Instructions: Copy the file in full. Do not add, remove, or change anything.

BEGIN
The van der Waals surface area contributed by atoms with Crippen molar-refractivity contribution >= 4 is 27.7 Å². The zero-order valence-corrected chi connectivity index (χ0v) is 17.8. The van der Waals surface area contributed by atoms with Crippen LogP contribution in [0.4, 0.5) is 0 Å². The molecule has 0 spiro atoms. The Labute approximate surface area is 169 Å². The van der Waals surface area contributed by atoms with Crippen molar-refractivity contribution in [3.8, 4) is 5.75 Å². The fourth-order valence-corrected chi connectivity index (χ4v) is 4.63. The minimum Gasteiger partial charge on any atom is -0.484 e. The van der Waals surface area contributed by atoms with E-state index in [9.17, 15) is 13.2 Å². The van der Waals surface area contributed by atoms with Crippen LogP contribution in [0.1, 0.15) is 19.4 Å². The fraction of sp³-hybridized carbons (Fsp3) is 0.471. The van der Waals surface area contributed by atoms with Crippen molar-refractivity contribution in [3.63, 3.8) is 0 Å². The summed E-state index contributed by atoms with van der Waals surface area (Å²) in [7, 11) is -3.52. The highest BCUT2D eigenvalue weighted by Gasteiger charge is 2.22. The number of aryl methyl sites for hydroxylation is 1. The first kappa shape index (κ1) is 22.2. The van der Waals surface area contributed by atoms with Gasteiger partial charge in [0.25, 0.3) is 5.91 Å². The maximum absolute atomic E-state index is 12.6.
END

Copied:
The van der Waals surface area contributed by atoms with Crippen molar-refractivity contribution >= 4 is 27.7 Å². The zero-order valence-corrected chi connectivity index (χ0v) is 17.8. The van der Waals surface area contributed by atoms with Crippen LogP contribution in [0.4, 0.5) is 0 Å². The molecule has 0 spiro atoms. The Labute approximate surface area is 169 Å². The van der Waals surface area contributed by atoms with Crippen molar-refractivity contribution in [3.8, 4) is 5.75 Å². The fourth-order valence-corrected chi connectivity index (χ4v) is 4.63. The minimum Gasteiger partial charge on any atom is -0.484 e. The van der Waals surface area contributed by atoms with E-state index in [9.17, 15) is 13.2 Å². The van der Waals surface area contributed by atoms with Crippen LogP contribution in [0.1, 0.15) is 19.4 Å². The fraction of sp³-hybridized carbons (Fsp3) is 0.471. The van der Waals surface area contributed by atoms with Crippen molar-refractivity contribution in [3.63, 3.8) is 0 Å². The summed E-state index contributed by atoms with van der Waals surface area (Å²) in [7, 11) is -3.52. The highest BCUT2D eigenvalue weighted by Gasteiger charge is 2.22. The number of aryl methyl sites for hydroxylation is 1. The first kappa shape index (κ1) is 22.2. The van der Waals surface area contributed by atoms with Gasteiger partial charge in [0.25, 0.3) is 5.91 Å². The maximum absolute atomic E-state index is 12.6.